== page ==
Concern that inflation may be on the rise and lingering uneasiness about Federal Reserve policy caused the 30-year bond yield to soar past 7% Tuesday for the first time in nearly six weeks.
The weakness in bond prices and the lagging stock market led to a surge in gold prices.
Inflation concerns that nagged the market in the last week were further aggravated by the gold price rising more than 2%. Also, the Commodity Research Bureau's daily price index, considered a reliable indicator of inflation, rose sharply.
The worries further fueled speculation that the Federal Reserve's policy-making Federal Open Market Committee, meeting Tuesday in Washington, might begin leaning toward a policy of higher interest rates.
The proceedings of the Fed meeting won't be made public for about six weeks.
By day's end, the yield on the Treasury's main 30-year bond had risen to 7.01% from 6.96% late Monday, sending its price, which moves in the opposite direction, down 5/8 point, or $6.25 per $1,000 in face value.
Trading was relatively light until the long bond's yield broke the crucial 7% level in midafternoon. This prompted a rush to sell longer-term treasuries, which are hurt most by inflation.
"It was viewed as a pretty important technical break and brought more selling into the market," said Dana Johnson, head of market analysis at First Chicago Capital Markets in Chicago.
The federal funds rate, the interest on overnight loans between banks, fell to 2.875% from 3.375% late Monday.
Gold prices reached their highest point in more than two years as international tensions and failing confidence in stocks and bonds drove investors toward the shelter of the precious metal.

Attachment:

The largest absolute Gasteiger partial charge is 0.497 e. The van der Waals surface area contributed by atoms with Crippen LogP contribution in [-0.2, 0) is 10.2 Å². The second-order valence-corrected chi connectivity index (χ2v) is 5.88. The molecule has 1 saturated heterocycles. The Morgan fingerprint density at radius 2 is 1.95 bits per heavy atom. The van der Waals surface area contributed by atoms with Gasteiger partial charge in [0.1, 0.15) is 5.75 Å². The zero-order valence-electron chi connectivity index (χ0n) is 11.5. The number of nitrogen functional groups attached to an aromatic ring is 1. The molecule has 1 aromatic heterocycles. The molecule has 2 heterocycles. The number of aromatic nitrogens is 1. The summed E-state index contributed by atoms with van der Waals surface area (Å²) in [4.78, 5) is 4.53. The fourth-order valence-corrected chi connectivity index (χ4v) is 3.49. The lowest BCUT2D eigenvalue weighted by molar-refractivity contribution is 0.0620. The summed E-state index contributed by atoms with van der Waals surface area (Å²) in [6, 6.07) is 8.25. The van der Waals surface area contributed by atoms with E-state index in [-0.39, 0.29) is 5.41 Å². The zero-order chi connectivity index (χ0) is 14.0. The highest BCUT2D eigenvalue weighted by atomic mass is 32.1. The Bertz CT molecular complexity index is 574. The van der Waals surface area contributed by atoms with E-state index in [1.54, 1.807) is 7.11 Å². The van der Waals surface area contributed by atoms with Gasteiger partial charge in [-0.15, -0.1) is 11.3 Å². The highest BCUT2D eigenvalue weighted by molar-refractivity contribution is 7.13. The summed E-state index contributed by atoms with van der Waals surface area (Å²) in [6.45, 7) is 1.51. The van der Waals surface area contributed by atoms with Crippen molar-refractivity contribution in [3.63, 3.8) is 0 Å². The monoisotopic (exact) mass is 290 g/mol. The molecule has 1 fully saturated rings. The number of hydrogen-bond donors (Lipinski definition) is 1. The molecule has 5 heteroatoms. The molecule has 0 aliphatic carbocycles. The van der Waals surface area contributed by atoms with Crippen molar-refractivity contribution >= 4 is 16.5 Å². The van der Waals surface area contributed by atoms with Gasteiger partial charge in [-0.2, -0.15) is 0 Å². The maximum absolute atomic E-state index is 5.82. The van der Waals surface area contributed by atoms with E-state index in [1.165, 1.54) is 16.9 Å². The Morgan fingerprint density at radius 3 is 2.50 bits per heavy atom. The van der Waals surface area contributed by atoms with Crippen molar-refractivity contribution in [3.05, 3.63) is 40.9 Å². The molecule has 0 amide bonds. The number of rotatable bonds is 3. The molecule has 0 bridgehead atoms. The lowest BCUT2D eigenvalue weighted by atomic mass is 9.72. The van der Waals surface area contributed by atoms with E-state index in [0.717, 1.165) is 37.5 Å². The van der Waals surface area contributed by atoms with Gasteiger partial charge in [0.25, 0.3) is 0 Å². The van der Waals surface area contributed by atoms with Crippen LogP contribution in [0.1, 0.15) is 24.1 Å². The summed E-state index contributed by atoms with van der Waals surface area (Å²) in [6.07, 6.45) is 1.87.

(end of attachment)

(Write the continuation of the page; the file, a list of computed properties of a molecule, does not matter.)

"What's happening here is that gold is reacquiring its role as a flight-to-safety vehicle," said William O'Neill, senior futures strategist with Merrill Lynch Futures.
Gold for current delivery jumped $8 an ounce, to $375.50 an ounce on New York's Commodity Exchange, the highest settlement of a near-term contract since Jan. 29, 1991. The more actively traded June contract also rose $8 an ounce, to $376 an ounce.
Silver for current delivery soared 20.3 cents an ounce, to $4.606 an ounce.
The trickle of investor demand for precious metals that began in March has risen to a torrent as the Bosnia dilemma, currency instability, global economic weakness and fears of inflation in the United States have undermined confidence in other investments, analysts said.
"There is a lack of public confidence in general in governments in Europe," said James Steel, metals analyst with Refco Inc. in New York. He said Tuesday's vigorous rally began with buying by Swiss banks and other European interests.
In the United States, he said, "money funds are starting to flow out of the stock and bond markets, and a lot of it is starting to flow into precious metals."
U.S. inflation fears, tickled by last week's reports of rising producer and consumer prices, were raised another notch by the Commerce Department's report Tuesday that housing starts were up 6.7% in April, after a slow first quarter.
Meanwhile, light, sweet crude oil for June delivery rose 17 cents a barrel, to $19.34 a barrel, on the New York Mercantile Exchange.